|IRL 101 - Introduction to Industrial Relations||Cliff Donn|
|Spring 2002||Reilly Hall 228, Ext. 4339|
REQUIREMENTS: The term paper will count 20% or 30% of your grade as you choose.
SOURCES: Each paper should use at least five separate sources. There should normally be no need to use more than eight or nine. A source does not count unless it is cited in the paper. It is acceptable to use some "popular" sources (e.g. newspapers, news magazines, general internet sites or the like) but you must use at least four "scholarly" sources (e.g. books or articles in academic journals, sources of original data, etc.)
STYLE: Term papers must be typed, double-spaced, with a 1 1/2 inch margin on the left side. Seven to ten pages including citations is the prescribed length. Papers MUST include citations. Quotations require citations as do facts which are not common knowledge and ideas which are not your own. Thus if you paraphrase an article instead of quoting it, you must still cite it. Citations MUST indicate the relevant page numbers. Citations may be placed in the text, at the bottom of the page, or at the end of the paper but the first time any particular source is cited full bibiographic information must be provided. Articles appearing in books must be cited by the author of the article as well as the editor of the book. Term papers with improper citations will be returned for correction with a 20% grade penalty! Please do NOT include a bibliography which lists sources you have not cited. If you have any doubts about the appropriate citation style, please contact the instructor. A detailed guide to the style in which papers in this course (and other courses in our department) MUST be written (including citations) is available on the course home page. Please consult that guide carefully during the preparation of your paper.
EVALUATION: Term papers must be your own original work. They are evaluated on the basis of their style and clarity of expression, the quality of their research, and their use of logic. Grades do not depend on papers having the "right answers." Rather they depend on papers being well written with appropriate citations, on the topics being well-researched, and on arguments which are logically based on the research. The final draft of the paper must be consistent with earlier approved work and changes which the instructor requested in earlier work must have been made.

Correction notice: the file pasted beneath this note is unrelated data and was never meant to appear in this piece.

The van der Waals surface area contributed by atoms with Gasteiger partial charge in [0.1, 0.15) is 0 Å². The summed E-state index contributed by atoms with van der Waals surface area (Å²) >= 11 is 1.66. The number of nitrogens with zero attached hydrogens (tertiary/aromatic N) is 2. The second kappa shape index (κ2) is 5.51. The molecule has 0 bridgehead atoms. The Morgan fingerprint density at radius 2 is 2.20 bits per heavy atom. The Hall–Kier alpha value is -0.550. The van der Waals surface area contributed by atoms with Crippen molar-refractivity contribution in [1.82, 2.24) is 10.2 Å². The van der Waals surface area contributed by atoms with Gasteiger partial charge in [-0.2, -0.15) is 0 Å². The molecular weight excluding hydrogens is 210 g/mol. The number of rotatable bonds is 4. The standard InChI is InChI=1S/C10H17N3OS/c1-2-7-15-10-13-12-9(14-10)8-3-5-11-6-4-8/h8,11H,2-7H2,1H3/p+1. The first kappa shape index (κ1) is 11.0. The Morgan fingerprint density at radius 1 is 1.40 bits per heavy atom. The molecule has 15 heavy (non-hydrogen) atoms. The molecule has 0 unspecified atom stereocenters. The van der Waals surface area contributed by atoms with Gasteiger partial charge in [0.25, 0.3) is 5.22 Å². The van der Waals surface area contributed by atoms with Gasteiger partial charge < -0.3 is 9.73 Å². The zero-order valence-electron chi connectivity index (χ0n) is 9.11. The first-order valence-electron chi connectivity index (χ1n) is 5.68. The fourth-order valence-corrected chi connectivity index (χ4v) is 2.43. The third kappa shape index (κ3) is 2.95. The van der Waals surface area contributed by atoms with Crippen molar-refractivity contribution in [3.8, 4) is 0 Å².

SCHEDULE: A written "topic" for your paper must be submitted for approval by January 28. By February 20, you must submit an outline of your paper and a list of sources to be cited in the paper. By March 13, you must submit a one-page description of the thesis or theme and conclusions of your paper. You may, if you like, submit a first draft of the paper by April 5 (but not at any time later). The paper itself is due on April 15. LATE PAPERS WILL NOT BE ACCEPTED UNDER ANY CIRCUMSTANCES. Failure to submit a final draft of the paper by the beginning of class on the due date will result in failure in the course. Hand your paper in early and avoid unforeseen mishaps.
At each stage, you must hand in all of the previous approved work you have done. Each approved stage is a contract between you and the instructor so once you have agreed to use a source, you must use it and you may use only sources that have been approved. Once you agree to cover a particular topic, you must cover it and your paper must be organized as your outline indicated it would be organized. IN YOUR FINAL DRAFT YOU MUST CITE ALL OF THE SOURCES YOU PREVIOUSLY SUBMITTED AND ONLY THOSE SOURCES. When you submit the final paper, submit all of the preceding work with it. Please direct any questions to the instructor.
MEETING WITH INSTRUCTOR: Each of you will meet with the instructor to discuss your paper after it has been returned to you. You should come to that meeting having made any corrections or changes that the instructor has indicated on the paper and prepared to answer questions about the paper. You must bring with you the final draft of the paper and all earlier work submitted. You must also bring a copy of each source you used in writing the paper. If it is a book or article from a library, bring a photocopy of the title page of the book and of the cover of the journal and the first page of the article, as appropriate. If it is something from the internet, print it out (if it is too long, print out just the first page). If it is an article you copied, please bring the entire copy. The instructor will examine all such material and it must be provided in order for you to receive credit for your paper.
TYPICAL PAPER TOPICS: The topics listed below are just by way of example. They are NOT "suggested" topics for your paper. Rather they are illustrations of the types of topics that might be appropriate.
A comparison of two different systems of job evaluation
An analysis of the validity of certain personnel selection instruments
The use and impact of merit pay systems
The role of violence in labor conflict from 1880-1896 (or some other time period)
The impact of the Family and Medical Leave Act on the costs of employment or on the supply of labor
The impact of the Worker Adjustment and Retraining Act on the job security of employees
An analysis of the operation of the "reasonable accommodation" standard under the Americans with Disabilities Act
The impact of changes in job security on employee loyalty
The impact of Equal Employment Opportunity or of Affirmative Action on equality or efficiency at work
The effectiveness of sexual harassment laws
An analysis of changes in fringe benefit packages over the last thirty years
An analysis of the decline in unionization and collective bargaining in general or in one particular industry
An analysis of the UPS strike (or some other strike)